- The average MOV across 435 U.S. House elections was 28.9%, up slightly from 28.8% in 2020 and the second smallest MOV since 2012.
- Republicans had a larger average MOV than Democrats in Senate races (21.3% versus 16%) and House races (30.2% to 27.7%).
The average margin of victory in the U.S. Senate was 19%, larger than the 18.1% average margin in 2020. The average MOV was 21.3 percentage points for Republicans and 16 percentage points for Democrats.
The narrowest margin in any U.S. Senate election in 2022 was 0.50 percentage points in the U.S. Senate election in Nevada between Catherine Cortez Masto (D) and Adam Laxalt (R). The largest MOV was in Hawaii, where Brian Schatz (D) defeated Bob McDermott (R) by a margin of 52.17 percentage points.
The average MOV in the U.S. House was 28.9 percentage points, the second smallest margin since 2012. The average MOV was 28.8 percentage points in 2020.
Broken down by the winner’s party, the average MOV was 27.7 percentage points for Democrats and 30.2 percentage points for Republicans.
The closest U.S. House race in 2022 was in Colorado’s 3rd Congressional District, where Lauren Boebert (R) defeated Adam Frisch (D) by a margin of 0.17%, or 546 votes out of more than 300,000 cast. This was 540 votes more than the closest House race in 2020. In that race, Mariannette Miller-Meeks (R) defeated Rita Hart (D) by a margin of 6 votes out of nearly 400,000 cast, the narrowest margin of victory in any U.S. House election since 1984.
Click the link below to learn more about our analysis of Congressional races in 2022, including data on all 35 U.S. Senate elections and all 435 U.S. House elections.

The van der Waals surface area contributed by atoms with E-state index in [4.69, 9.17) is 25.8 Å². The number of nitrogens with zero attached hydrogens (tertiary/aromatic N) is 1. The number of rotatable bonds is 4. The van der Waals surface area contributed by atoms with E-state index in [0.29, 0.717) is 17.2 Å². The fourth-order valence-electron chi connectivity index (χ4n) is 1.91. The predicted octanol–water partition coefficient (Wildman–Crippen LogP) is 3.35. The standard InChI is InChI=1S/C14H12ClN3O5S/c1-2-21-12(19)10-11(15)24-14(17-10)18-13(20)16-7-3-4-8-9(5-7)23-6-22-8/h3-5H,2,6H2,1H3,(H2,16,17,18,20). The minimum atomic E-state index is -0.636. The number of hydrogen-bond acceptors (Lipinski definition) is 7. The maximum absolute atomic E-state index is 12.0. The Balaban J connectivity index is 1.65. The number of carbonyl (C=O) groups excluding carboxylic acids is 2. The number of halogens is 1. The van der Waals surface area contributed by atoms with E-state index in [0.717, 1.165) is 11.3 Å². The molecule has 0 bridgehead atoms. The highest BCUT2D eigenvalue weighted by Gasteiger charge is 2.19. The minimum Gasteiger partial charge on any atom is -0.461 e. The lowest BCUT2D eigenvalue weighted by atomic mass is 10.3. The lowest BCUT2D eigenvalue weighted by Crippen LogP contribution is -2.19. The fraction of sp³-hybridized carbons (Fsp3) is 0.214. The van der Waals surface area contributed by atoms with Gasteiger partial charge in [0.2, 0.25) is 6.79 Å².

Over the last week, 253 election-related bills were introduced in state legislatures
With legislatures convening for their 2023 sessions, officeholders are busy introducing a flurry of bills. One category of bills we closely follow are those related to elections and election administration. Here’s an update on the election-related bills we tracked over the previous week.
Since Jan. 6, 253 election-related bills were introduced (or saw pre-committee action). One-hundred and thirty-eight bills were introduced in states with Democratic trifectas, while 83 were introduced in states with Republican trifectas. In states with divided governments, legislators introduced five bills.
Three bills passed one chamber—two in states with Democratic trifectas and one in a state with a divided government.
Overall since Jan. 6, 256 bills have been acted on in some way (representing a 365 percent increase as compared to last week’s total of 55 bills). These 256 bills represent 41 percent of the 632 bills we are tracking in 2023. One-hundred and forty of these bills are from states with Democratic trifectas, 83 are from states with Republican trifectas, and 33 are from states with a divided government.
The bar chart below compares recent activity on a week-to-week basis over the last eight weeks.
The map below visualizes the concentration of this recent activity across the nation. A darker shade of yellow indicates a higher number of relevant bills that have been acted upon in the last week. A lighter shade of yellow indicates a lower number of bills that have been acted upon in the last week.
To date, we’ve tracked 632 election-related bills in 2023. These bills were either introduced this year or crossed over from last year’s legislative sessions. If you want to learn more about election-related legislation, click the link below and subscribe to our weekly election legislation tracking digest. You’ll receive weekly updates on election-related activity across the states, including information about noteworthy bills, the number of bills acted on within a given week, and which states have seen the highest concentration of legislative activity.
You can also listen to the most recent episode of On the Ballot, our weekly podcast, where we take a closer look at the week’s top political stories. In this week’s episode, Staff Writer Ethan Rice gives host Victoria Rose a roundup of where some election-related legislation stands in the first few weeks of the new year.